Gotta love those Petticoat Junction girls! That breathy, flirty memorable theme song played over footage of these lovely actresses bathing in a water tower...what a combo. In person, the women were quite a combo, too. I'd already met Henning at Cinecon last year, but it was nice to complete the set (if only Meredith MacRae were around to round things out, but she died at 56 in 2000 after battling cancer).
The ladies were sweet to my pal Brian, whose big personality never fails to elicit a good response. The women used to sell photos with Meredith's signature on them (extra stock from distant-past shows), but those are long gone by now. They gamely posed together over and over for every attendee who just had to have that shot.
Probably my least favorite encounter of the show was with the Tic Tac Dough host. He was looking sturdy in a brightly-colored Bill Cosby sweater but simply was not engageable. I told him I liked his sweater (ignore) and then remarked on the unique photo I had brought for him to sign (total ignore). That was it. Not one more word was spake.
Coogan was the anti-Martindale, coming alive when we approached and spontaneously generating stories about people he's worked with. In the video above, he talked a bit about his days as a teen idol, but more fondly remembered being in the first issue of Premiere thanks to Adventures in Babysitting (1987).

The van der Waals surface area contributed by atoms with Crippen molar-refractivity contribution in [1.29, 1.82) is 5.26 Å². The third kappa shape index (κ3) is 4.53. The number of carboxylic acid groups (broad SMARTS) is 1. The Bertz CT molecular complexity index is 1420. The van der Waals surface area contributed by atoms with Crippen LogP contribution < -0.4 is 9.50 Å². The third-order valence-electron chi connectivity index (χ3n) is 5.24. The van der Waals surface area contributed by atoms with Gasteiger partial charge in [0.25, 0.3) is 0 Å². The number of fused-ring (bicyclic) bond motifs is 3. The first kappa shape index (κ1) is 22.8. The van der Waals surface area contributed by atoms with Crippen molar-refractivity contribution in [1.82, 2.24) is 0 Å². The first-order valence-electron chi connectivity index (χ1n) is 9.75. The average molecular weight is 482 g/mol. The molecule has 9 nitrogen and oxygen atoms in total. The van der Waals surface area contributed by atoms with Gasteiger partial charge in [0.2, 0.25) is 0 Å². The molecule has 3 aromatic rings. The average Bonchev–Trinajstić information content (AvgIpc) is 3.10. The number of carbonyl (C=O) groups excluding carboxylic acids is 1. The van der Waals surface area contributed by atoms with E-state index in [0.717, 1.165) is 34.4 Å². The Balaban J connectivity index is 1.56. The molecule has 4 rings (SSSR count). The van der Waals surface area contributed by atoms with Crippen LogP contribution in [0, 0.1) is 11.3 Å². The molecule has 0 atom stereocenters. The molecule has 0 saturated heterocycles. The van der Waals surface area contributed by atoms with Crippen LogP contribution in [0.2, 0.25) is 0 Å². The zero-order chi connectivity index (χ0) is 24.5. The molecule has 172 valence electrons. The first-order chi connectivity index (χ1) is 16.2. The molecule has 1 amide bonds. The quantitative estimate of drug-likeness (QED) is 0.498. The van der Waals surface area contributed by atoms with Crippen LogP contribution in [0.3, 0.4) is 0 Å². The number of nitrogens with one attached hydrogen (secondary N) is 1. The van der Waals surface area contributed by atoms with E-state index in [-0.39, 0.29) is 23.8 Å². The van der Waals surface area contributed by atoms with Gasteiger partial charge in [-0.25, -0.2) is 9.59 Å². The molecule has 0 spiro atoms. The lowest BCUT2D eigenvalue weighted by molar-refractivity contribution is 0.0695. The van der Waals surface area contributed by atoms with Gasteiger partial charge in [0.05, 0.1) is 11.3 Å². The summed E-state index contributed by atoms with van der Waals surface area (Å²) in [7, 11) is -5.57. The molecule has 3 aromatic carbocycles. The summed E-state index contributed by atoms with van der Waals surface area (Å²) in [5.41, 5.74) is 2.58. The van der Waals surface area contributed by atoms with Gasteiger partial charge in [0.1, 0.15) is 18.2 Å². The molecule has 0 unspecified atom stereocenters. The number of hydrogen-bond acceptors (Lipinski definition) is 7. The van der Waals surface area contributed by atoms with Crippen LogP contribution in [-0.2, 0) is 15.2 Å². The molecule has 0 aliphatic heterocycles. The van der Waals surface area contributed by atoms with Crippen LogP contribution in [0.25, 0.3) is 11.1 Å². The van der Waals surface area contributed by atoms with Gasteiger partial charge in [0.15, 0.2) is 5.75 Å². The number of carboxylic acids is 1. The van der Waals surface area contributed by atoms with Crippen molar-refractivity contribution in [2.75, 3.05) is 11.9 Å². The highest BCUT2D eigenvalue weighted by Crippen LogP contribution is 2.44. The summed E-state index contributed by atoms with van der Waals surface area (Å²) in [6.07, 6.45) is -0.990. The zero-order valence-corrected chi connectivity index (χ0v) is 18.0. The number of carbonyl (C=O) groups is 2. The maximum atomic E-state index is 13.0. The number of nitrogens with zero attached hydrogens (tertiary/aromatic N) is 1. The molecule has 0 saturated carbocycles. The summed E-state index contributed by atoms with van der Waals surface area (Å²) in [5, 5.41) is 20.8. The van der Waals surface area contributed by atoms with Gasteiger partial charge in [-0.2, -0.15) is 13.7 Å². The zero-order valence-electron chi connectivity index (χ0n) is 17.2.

When it was time for our photo, he did one smiling and one frowning photo, just like the Greek masks.
One of the main reasons I came to this show was to meet Mamie Van Doren, one of the last surviving blonde bombshells of the '50s (Carroll Baker walks the earth, too, also age 81). She makes aging gracefully look like it's for suckers. She doesn't look "natural," but it's hard to gaze upon her and say that her interventions have been unsuccessful.
I mean, she's an octogenarian who still poses topless.
As we approached, a dealer whipped out dozens of reproductions of her old movie posters, which Mamie dutifully signed, complimenting him on their quality. She kept fluffing her long, blonde tresses, the picture of elegance in a suit that covered up far more than most of her snapshots do.